Understanding Keras Dense Layer for rank >2

Hey all,

the official API doc states on the page regarding tf.keras.layers.Dense that

Note: If the input to the layer has a rank greater than 2, then Dense computes the dot product between the inputs and the kernel along the last axis of the inputs and axis 0 of the kernel (using tf.tensordot). For example, if input has dimensions (batch_size, d0, d1), then we create a kernel with shape (d1, units), and the kernel operates along axis 2 of the input, on every sub-tensor of shape (1, 1, d1) (there are batch_size * d0 such sub-tensors). The output in this case will have shape (batch_size, d0, units).

My understanding is that only one kernel is created for ranks larger than 2. That would mean that (in case of rank 3) the “middle” dimensions are acted upon by the same kernel and thus the outputs for different indeces of the “middle” dimension are not independent.

Is that understanding correct? And if it is, is there a simple way to get the Dense layer to use a stack of kernels? (The network currently has the tensor multiplication implemented manually.)

Thank you all in advance.

1 Like

Your understanding is correct. If you want to contract away all non-batch dimensions, you can do something like this with the custom layer API:

class ExtendedDense(tf.keras.layers.Layer):
  def __init__(self, units):
    super(ExtendedDense, self).__init__()
    self.units = units

  def build(self, input_shape):
    rank = len(input_shape)
    self.axes = [list(range(1, rank)), list(range(0, rank - 1))]
    self.kernel = self.add_weight("kernel", shape=input_shape[1::] + (self.units,))
    self.bias = self.add_weight("bias", shape=(self.units,))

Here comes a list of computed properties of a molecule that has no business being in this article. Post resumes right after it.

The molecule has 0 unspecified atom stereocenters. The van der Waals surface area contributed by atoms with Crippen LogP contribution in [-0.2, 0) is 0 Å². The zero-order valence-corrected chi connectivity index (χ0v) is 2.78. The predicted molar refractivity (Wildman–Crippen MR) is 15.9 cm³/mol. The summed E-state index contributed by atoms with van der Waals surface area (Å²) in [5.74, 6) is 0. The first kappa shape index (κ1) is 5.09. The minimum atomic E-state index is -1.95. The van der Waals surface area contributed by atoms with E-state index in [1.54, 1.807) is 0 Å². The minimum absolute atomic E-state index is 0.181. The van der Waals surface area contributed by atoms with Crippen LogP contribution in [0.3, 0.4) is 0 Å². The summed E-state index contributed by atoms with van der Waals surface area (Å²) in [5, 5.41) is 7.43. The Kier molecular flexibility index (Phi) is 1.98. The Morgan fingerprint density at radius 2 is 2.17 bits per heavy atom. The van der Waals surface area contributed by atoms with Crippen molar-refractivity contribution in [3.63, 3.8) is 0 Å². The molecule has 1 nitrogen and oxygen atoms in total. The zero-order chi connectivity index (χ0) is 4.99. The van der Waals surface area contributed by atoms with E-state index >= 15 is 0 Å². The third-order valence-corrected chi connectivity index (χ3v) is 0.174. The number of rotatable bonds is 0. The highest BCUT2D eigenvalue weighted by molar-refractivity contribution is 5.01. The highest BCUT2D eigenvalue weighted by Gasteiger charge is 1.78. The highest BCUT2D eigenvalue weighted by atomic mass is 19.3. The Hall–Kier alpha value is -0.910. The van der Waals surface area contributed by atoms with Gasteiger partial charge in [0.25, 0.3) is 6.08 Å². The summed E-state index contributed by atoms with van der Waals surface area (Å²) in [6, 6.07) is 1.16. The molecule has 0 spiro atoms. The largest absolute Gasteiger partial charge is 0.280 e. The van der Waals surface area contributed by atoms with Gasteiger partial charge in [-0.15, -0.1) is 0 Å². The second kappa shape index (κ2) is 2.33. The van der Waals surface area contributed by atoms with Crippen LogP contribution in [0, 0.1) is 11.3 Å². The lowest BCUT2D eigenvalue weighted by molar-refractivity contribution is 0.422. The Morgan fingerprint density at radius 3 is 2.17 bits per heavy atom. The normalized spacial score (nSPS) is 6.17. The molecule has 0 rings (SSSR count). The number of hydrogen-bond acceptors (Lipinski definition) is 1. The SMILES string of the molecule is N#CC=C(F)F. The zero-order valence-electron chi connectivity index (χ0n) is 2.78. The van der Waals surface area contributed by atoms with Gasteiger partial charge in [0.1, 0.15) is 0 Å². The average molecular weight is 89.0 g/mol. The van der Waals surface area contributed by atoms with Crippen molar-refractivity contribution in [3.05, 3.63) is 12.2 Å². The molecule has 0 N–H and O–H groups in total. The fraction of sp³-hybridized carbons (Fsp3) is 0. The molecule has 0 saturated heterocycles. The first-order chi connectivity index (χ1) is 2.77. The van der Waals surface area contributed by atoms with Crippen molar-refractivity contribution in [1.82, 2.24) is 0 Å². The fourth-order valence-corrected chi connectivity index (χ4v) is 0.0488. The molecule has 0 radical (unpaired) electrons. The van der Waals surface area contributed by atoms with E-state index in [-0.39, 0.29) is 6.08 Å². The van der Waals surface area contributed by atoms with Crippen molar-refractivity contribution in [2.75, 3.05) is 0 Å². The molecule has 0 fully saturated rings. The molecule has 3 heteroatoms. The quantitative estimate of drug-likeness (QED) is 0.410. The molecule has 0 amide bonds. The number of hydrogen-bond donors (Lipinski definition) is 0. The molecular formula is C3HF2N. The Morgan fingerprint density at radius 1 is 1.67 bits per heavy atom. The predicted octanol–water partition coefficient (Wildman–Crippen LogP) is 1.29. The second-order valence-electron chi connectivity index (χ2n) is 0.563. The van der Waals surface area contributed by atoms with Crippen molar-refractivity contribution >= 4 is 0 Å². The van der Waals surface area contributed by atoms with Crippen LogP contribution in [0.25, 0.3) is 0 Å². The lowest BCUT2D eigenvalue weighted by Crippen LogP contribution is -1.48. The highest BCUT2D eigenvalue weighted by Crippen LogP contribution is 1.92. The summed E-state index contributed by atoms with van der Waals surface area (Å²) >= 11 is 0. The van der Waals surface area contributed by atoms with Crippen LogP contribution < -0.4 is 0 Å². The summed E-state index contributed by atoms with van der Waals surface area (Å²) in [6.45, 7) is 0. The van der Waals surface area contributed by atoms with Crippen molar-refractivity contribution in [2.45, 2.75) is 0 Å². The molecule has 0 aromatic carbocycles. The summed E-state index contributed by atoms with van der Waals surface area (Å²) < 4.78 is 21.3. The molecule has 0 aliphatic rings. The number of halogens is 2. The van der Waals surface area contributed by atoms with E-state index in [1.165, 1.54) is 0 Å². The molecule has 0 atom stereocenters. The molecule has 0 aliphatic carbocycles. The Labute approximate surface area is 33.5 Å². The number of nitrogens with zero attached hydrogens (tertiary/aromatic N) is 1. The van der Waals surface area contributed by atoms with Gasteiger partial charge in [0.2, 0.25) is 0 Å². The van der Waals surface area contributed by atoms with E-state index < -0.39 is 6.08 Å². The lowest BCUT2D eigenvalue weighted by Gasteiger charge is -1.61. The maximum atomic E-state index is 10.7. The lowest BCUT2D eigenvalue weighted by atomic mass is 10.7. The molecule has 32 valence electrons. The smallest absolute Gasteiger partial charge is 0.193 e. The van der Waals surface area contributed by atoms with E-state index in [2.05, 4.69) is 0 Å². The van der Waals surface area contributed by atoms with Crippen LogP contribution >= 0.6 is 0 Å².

def call(self, x):
    return tf.tensordot(x, self.kernel, self.axes) + self.bias

inp = tf.keras.layers.Input(shape=(64, 128,))
out = ExtendedDense(256)(inp)

model = tf.keras.models.Model(inp, out)

And usage:

x = tf.random.normal((32, 64, 128))


<tf.Tensor: shape=(32, 256), dtype=float32, numpy=
array([[ 5.87857895e+01,  7.20561981e+01,  4.76380234e+01, ...,
         1.35572968e+02, -7.85310516e+01,  8.38421555e+01],
       [-7.71801834e+01,  1.77247452e+02, -1.48629440e+02, ...,
         3.40917473e+01,  1.80250931e+00, -8.22327881e+01],
       [ 2.06383377e+02,  5.67772293e+01, -1.80862427e-01, ...,
         6.32748642e+01,  3.95997772e+01, -4.52198296e+01],
       [ 5.45089569e+01,  1.02864510e+02,  1.28402420e+02, ...,
        -1.03204765e+02, -1.85087776e+01,  3.91985130e+01],
       [-2.94154816e+01, -8.31197052e+01, -9.01190338e+01, ...,
         1.73478546e+02, -1.15511642e+02, -8.12764282e+01],
       [-1.32574982e+02,  5.21116562e+01,  1.01657272e+02, ...,
        -2.43008301e+02,  5.90627060e+01,  1.45800140e+02]], dtype=float32)>

<tf.Tensor: shape=(32, 256), dtype=float32, numpy=
array([[-2.30272830e-01, -1.33582354e+00, -2.89380431e-01, ...,
         1.00469515e-01, -1.17660590e-01,  2.11346745e-01],
       [-5.74482441e-01, -1.97411704e+00, -1.08441144e-01, ...,
        -1.35504484e+00,  3.19112301e-01,  1.21400483e-01],
       [ 2.24482596e-01, -3.09928954e-01,  1.68636054e-01, ...,
        -1.44872054e-01, -8.07262778e-01,  2.01987267e-01],
       [ 1.22694087e+00, -1.46654761e+00, -5.89887261e-01, ...,
        -1.97368228e+00, -1.25852346e+00,  1.33283436e-04],
       [-1.33344865e+00, -5.02050817e-01,  8.51780176e-01, ...,
        -7.39977777e-01, -3.36842000e-01, -2.30333179e-01],
       [ 2.70515770e-01, -9.70930576e-01,  1.15700647e-01, ...,
         2.89812565e-01, -1.02232158e+00, -6.77653134e-01]], dtype=float32)>
1 Like

Hey Sean,

Thank you for the quick reply and the example.